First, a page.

Legal news flash: New guidance from ACAS on ‘fire and rehire’

Posted on November 17, 2021
Posted by Frankie Mundy

fire and rehireACAS (the Advisory, Conciliation and Arbitration Service, which is an independent public body providing information and advice on workplace relations and employment law) has published new guidance on ‘fire and rehire’ practices. These practices are where employers dismiss and subsequently rehire their employees on new terms and conditions to force through contract changes, or where they threaten to do so during negotiations. 

Earlier this year, at the request of the Government following heightened public concern about the use of ‘fire and rehire’ practices during the COVID-19 pandemic, ACAS carried out an evidence gathering exercise. It published its findings in June, including that some stakeholders believed that ‘fire and rehire’ practices had become more prevalent since March 2020. ACAS was subsequently asked by the Government to produce new guidance to help employers explore alternative options before considering firing and rehiring their staff.  

We’ve summarised below some of the key points from ACAS’s guidance for employers. 

 

What is ‘fire and rehire’?

‘Fire and rehire’ is a practice used by employers to force through a change to their employees’ contracts. Typically employers need to obtain the agreement of their employees before they make any contract variations, but if that has not been possible, they might instead decide to dismiss their employee and rehire them on a new contract. 

This can be a risky move for employers; not only do you risk damaging your working relationships, the commitment of your workforce and/or your business’s reputation, but you could also face legal claims from disgruntled employees. Equally, bear in mind that your employees may actually reject the offer of a new contract once you have dismissed them, which could mean you end up losing some of your workforce. 

 

What does ACAS’ guidance say about ‘fire and rehire’?

The guidance makes it clear that ‘fire and rehire’ practices are an extreme step, and should only be used as a last resort, after employers have thoroughly considered the other options available to them. 

There are various circumstances where contract variations might be required; for example to ensure that contracts reflect the latest laws or regulations, to reflect an employee’s role change or even for financial reasons, such as a restructure. In some cases, particularly if the change is something that will benefit your employees, they are likely to simply agree and you will not need to consider any further action, including ‘fire and rehire’. If they don’t agree with the proposed change, ACAS’ guidance stresses that the focus for employers should be on reaching an agreement with their staff through genuine and meaningful consultation rather than moving directly to disissmal and rehire proposals. This means helping your employees to understand the reason behind the changes, taking on board their views and remaining open-minded to alternative suggestions and solutions. For instance, if you are making the change for financial reasons, you should consider whether there are other ways for you to reduce business costs, or whether the change could be introduced on a temporary rather than a permanent basis.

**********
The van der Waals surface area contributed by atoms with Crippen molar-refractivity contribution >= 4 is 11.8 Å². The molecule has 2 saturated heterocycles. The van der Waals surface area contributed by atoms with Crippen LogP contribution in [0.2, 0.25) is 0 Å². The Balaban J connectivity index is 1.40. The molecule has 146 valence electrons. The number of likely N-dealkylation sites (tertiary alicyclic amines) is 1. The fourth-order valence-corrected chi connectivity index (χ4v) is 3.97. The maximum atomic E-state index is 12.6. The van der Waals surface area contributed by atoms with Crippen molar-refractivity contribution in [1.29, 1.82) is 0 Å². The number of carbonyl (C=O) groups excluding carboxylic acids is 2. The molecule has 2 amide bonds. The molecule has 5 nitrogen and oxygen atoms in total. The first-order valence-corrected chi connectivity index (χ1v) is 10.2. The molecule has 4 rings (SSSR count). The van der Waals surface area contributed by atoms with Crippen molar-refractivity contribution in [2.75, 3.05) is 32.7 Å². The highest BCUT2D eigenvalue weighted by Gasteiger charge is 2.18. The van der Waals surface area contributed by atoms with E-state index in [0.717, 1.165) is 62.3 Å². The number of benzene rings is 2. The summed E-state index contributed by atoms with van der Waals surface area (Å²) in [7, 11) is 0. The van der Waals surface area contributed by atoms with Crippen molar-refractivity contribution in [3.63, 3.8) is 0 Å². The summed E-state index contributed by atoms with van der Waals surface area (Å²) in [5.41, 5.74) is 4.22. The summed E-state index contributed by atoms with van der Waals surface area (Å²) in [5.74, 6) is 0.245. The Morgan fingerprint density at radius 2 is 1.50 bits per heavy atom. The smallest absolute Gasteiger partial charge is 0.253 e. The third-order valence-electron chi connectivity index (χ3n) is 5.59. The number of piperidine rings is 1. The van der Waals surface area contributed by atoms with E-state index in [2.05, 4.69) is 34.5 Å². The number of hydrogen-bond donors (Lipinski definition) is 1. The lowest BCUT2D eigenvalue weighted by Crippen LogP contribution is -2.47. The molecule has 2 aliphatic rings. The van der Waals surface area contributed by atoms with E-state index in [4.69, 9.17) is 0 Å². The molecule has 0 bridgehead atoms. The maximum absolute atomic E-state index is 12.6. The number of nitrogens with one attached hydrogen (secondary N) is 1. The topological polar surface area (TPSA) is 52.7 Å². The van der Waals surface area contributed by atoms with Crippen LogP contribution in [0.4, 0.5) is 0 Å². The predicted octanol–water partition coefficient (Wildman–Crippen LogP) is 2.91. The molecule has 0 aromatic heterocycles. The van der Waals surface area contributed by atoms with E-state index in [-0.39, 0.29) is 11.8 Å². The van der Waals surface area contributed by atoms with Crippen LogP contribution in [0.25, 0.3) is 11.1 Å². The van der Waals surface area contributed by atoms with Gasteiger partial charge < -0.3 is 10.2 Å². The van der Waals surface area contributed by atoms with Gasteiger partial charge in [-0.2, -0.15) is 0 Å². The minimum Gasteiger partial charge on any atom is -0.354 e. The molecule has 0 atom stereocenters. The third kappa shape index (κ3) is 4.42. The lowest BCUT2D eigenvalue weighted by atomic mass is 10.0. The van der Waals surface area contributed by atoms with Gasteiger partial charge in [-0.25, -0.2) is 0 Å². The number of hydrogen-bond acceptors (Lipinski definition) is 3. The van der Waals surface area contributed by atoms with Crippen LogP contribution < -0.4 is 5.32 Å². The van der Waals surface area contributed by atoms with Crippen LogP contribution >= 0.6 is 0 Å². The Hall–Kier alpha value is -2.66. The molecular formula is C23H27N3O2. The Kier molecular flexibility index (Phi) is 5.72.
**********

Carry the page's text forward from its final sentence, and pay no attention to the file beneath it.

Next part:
What else do I need to know?

If you’re planning on pushing through a contract change by dismissing and then re-hiring your employees, you must remember that this still qualifies as a ‘dismissal’ and must be treated as such. This means that you must make sure that you have a clear and proper reason for dismissal and that you follow a fair dismissal process, including giving your employees the correct amount of notice. If you don’t, your employees could later bring legal claims against you for unfair dismissal, even if you have subsequently re-hired them. According to ACAS’ guidance, if a claim is brought against you in an employment tribunal, amongst other factors, you will need to demonstrate that you had a good business reason for changing your employees’ contracts, that you made reasonable and genuine efforts to consult with them, that the changes were reasonable and that you genuinely considered alternatives. 

Finally, bear in mind that if the amendments you want to make to your employees’ contracts are significant, this could actually be a redundancy situation. For instance, if you will actually be re-hiring your employees to do a different kind of work than they were doing before, you may really be making them redundant. In that situation, they could choose to refuse your offer of a new contract and claim for any redundancy payment that they would normally be entitled to. 

 

For further guidance about changing staff contracts and for template letters to help you document any changes, see our Q&A on Changing or adding to staff contracts

 

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